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April 3, 2012 at 4:40 PM

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Megan Stewart: So long, Seattle Mariners

Editor's note: Arizona State University's Megan Stewart penned her final post of spring training Tuesday. 

Reporting for the Mariners this spring has been an amazing, yet stressful opportunity.

For example, I got tongue-tied around Jesus Montero (in photo), blushed like crazy every time I had to go in the locker room and my computer froze and lost the first draft of this post. Moreover, I got strep throat, lost my voice recorder and a rock cracked my windshield on the highway while going to training one morning.


(Photos by Evie Carpenter)

I had to be up by 5:30 a.m., most Tuesdays, Thursdays, and every other Friday, after laying awake all night wondering what I should write about.

I risked looking like an idiot every day. Sometimes I had to wait for hours in the hot sun waiting for an interview that never happened. Once when I wasn't paying attention, I almost got hit by a fly ball on the practice fields, causing many players to yell 'Heads up!' and quite a few people to shake their heads.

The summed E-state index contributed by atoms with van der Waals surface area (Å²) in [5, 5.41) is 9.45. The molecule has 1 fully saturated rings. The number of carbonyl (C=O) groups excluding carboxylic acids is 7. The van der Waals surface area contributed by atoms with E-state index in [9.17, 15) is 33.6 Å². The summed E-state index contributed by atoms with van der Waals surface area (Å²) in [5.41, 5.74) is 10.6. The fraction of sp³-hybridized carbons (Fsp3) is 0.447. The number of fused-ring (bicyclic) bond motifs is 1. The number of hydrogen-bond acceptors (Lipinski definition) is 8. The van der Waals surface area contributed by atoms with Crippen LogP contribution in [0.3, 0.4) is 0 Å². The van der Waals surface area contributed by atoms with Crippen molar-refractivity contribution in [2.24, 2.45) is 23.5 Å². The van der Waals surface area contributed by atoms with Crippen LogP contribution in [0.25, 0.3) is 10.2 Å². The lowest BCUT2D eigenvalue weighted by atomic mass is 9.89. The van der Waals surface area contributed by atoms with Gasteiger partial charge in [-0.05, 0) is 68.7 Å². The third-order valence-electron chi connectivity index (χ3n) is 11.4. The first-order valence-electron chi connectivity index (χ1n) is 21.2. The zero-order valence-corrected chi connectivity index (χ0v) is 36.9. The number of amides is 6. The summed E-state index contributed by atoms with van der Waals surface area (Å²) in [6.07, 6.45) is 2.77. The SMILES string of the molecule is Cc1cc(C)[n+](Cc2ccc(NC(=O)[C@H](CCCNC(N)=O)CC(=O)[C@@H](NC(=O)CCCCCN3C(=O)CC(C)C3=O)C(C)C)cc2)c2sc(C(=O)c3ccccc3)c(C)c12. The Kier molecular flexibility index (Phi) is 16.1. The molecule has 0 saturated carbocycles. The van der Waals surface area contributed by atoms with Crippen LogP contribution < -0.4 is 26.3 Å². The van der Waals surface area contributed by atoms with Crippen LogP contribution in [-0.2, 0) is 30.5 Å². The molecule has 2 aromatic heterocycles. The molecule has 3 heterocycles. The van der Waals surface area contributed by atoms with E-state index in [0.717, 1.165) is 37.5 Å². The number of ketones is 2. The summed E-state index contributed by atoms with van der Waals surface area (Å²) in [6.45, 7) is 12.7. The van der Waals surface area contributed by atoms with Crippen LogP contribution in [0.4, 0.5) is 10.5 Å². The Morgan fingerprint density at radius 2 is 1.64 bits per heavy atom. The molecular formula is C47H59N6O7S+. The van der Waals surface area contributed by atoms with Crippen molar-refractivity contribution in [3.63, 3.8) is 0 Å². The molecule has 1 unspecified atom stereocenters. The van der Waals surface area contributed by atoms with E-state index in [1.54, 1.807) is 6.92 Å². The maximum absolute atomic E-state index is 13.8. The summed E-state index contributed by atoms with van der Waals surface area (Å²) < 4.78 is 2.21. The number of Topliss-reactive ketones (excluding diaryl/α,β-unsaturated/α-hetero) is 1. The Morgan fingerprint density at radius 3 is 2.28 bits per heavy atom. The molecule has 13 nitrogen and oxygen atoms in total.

Before the Mariners even got to Arizona I had a two-hour long class that met twice a week starting in January to prepare. Every single story I wrote and every picture Evie Carpenter  posted had the potential for a lawsuit to be filed by MLB. Every interview question I asked had the potential to be the stupidest question my interviewee had ever heard.

I overindulged at the Cheesecake Factory on multiple occasions just because it was so close to where the Mariners train in Peoria, and I would get so hungry after such long days.

The list goes on and on.

But I also learned more in this month and a half than I have learned for three years in classrooms. The life experience and real-world reporting knowledge I have gained puts my nearly $90,000 in tuition money to shame.


Megan Stewart (right) on one of her many interviews during spring training, talking to ROOT Sports' Angie Mentink.

I got over my stage fright and the strep throat. I learned to ask questions that produce thought-provoking answers. The first draft of this post was terrible. And losing my voice recorder forced me to clean my room.

I learned its way more beneficial waking up at 5:30 a.m. than it is at noon (shocker).

I only looked like an idiot sometimes, less and less as spring training went on if I do say so myself. I got a nice face tan and got to watch professional baseball on an intimate level each day. Players began to recognize me and gave me the interviews I needed.

Best of all, no lawsuits were filed by MLB!

While I still have another year of school to pay for and my windshield still isn't fixed, I learned that for every problem there is an answer and for every article written there is a story behind it.

Thank you to my teacher, editor and mentor Jose Romero for teaching me the most about journalism I have learned so far in my 20 (almost 21!) years and thank you to the Seattle Times and the Mariners for being a part of my experience.

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